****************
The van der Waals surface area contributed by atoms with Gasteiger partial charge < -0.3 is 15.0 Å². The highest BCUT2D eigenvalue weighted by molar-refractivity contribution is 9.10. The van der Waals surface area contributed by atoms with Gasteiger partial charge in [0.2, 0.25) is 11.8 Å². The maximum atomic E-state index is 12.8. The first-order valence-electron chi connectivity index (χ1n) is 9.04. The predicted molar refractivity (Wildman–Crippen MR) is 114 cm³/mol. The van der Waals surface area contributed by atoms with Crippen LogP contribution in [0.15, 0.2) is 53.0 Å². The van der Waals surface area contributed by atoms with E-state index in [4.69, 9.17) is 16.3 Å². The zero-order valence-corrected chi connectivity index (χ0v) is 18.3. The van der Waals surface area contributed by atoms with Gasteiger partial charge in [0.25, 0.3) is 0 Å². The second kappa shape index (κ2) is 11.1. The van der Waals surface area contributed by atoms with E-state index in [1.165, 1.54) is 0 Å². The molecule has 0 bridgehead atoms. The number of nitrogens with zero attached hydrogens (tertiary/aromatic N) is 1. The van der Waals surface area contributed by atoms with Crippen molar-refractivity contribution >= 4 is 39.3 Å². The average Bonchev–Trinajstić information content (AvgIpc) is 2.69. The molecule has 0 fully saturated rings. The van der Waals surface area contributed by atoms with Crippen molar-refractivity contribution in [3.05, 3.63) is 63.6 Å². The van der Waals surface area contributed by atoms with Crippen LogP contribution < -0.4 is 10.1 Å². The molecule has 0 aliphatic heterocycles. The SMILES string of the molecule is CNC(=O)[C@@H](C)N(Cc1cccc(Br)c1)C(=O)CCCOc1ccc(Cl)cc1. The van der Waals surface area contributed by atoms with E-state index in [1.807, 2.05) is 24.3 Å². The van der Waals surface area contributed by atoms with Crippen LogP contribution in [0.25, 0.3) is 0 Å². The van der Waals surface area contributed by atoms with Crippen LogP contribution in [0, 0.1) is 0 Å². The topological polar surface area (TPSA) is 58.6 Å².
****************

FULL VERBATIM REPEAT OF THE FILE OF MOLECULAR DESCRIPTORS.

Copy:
The van der Waals surface area contributed by atoms with Gasteiger partial charge < -0.3 is 15.0 Å². The highest BCUT2D eigenvalue weighted by molar-refractivity contribution is 9.10. The van der Waals surface area contributed by atoms with Gasteiger partial charge in [0.2, 0.25) is 11.8 Å². The maximum atomic E-state index is 12.8. The first-order valence-electron chi connectivity index (χ1n) is 9.04. The predicted molar refractivity (Wildman–Crippen MR) is 114 cm³/mol. The van der Waals surface area contributed by atoms with Crippen LogP contribution in [0.15, 0.2) is 53.0 Å². The van der Waals surface area contributed by atoms with E-state index in [4.69, 9.17) is 16.3 Å². The zero-order valence-corrected chi connectivity index (χ0v) is 18.3. The van der Waals surface area contributed by atoms with Gasteiger partial charge in [0.25, 0.3) is 0 Å². The second kappa shape index (κ2) is 11.1. The van der Waals surface area contributed by atoms with E-state index in [1.165, 1.54) is 0 Å². The molecule has 0 bridgehead atoms. The number of nitrogens with zero attached hydrogens (tertiary/aromatic N) is 1. The van der Waals surface area contributed by atoms with Crippen molar-refractivity contribution >= 4 is 39.3 Å². The average Bonchev–Trinajstić information content (AvgIpc) is 2.69. The molecule has 0 fully saturated rings. The van der Waals surface area contributed by atoms with Crippen molar-refractivity contribution in [3.05, 3.63) is 63.6 Å². The van der Waals surface area contributed by atoms with Crippen LogP contribution < -0.4 is 10.1 Å². The molecule has 0 aliphatic heterocycles. The SMILES string of the molecule is CNC(=O)[C@@H](C)N(Cc1cccc(Br)c1)C(=O)CCCOc1ccc(Cl)cc1. The van der Waals surface area contributed by atoms with E-state index in [1.807, 2.05) is 24.3 Å². The van der Waals surface area contributed by atoms with Crippen LogP contribution in [0.25, 0.3) is 0 Å². The van der Waals surface area contributed by atoms with Crippen LogP contribution in [0, 0.1) is 0 Å². The topological polar surface area (TPSA) is 58.6 Å².